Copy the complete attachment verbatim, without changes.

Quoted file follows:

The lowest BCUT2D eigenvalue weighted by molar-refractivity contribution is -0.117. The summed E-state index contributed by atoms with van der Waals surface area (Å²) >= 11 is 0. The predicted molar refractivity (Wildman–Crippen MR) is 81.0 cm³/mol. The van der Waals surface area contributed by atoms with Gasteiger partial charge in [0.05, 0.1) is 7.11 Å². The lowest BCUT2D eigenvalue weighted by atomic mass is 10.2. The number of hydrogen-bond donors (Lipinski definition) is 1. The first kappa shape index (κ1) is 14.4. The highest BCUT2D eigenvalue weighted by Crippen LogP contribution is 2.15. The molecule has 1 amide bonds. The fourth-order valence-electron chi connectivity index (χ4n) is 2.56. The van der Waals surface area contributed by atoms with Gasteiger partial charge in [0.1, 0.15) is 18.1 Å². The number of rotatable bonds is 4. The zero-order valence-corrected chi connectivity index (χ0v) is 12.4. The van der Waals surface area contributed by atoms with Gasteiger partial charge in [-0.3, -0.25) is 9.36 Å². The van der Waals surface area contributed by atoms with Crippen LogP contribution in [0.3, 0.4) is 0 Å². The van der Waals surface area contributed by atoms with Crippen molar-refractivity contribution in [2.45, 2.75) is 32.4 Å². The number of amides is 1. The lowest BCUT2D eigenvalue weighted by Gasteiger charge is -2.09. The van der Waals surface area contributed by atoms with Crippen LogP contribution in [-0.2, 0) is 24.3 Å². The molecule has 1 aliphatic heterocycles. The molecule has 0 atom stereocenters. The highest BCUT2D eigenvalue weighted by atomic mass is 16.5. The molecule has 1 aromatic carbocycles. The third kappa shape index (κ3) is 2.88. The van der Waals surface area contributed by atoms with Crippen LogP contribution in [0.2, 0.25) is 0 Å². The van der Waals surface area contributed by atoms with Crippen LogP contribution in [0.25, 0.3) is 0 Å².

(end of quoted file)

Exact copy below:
The lowest BCUT2D eigenvalue weighted by molar-refractivity contribution is -0.117. The summed E-state index contributed by atoms with van der Waals surface area (Å²) >= 11 is 0. The predicted molar refractivity (Wildman–Crippen MR) is 81.0 cm³/mol. The van der Waals surface area contributed by atoms with Gasteiger partial charge in [0.05, 0.1) is 7.11 Å². The lowest BCUT2D eigenvalue weighted by atomic mass is 10.2. The number of hydrogen-bond donors (Lipinski definition) is 1. The first kappa shape index (κ1) is 14.4. The highest BCUT2D eigenvalue weighted by Crippen LogP contribution is 2.15. The molecule has 1 amide bonds. The fourth-order valence-electron chi connectivity index (χ4n) is 2.56. The van der Waals surface area contributed by atoms with Gasteiger partial charge in [0.1, 0.15) is 18.1 Å². The number of rotatable bonds is 4. The zero-order valence-corrected chi connectivity index (χ0v) is 12.4. The van der Waals surface area contributed by atoms with Gasteiger partial charge in [-0.3, -0.25) is 9.36 Å². The van der Waals surface area contributed by atoms with Crippen LogP contribution in [0.3, 0.4) is 0 Å². The van der Waals surface area contributed by atoms with Crippen molar-refractivity contribution in [2.45, 2.75) is 32.4 Å². The number of amides is 1. The lowest BCUT2D eigenvalue weighted by Gasteiger charge is -2.09. The van der Waals surface area contributed by atoms with Crippen LogP contribution in [-0.2, 0) is 24.3 Å². The molecule has 1 aliphatic heterocycles. The molecule has 0 atom stereocenters. The highest BCUT2D eigenvalue weighted by atomic mass is 16.5. The molecule has 1 aromatic carbocycles. The third kappa shape index (κ3) is 2.88. The van der Waals surface area contributed by atoms with Crippen LogP contribution in [0.2, 0.25) is 0 Å². The van der Waals surface area contributed by atoms with Crippen LogP contribution in [0.25, 0.3) is 0 Å².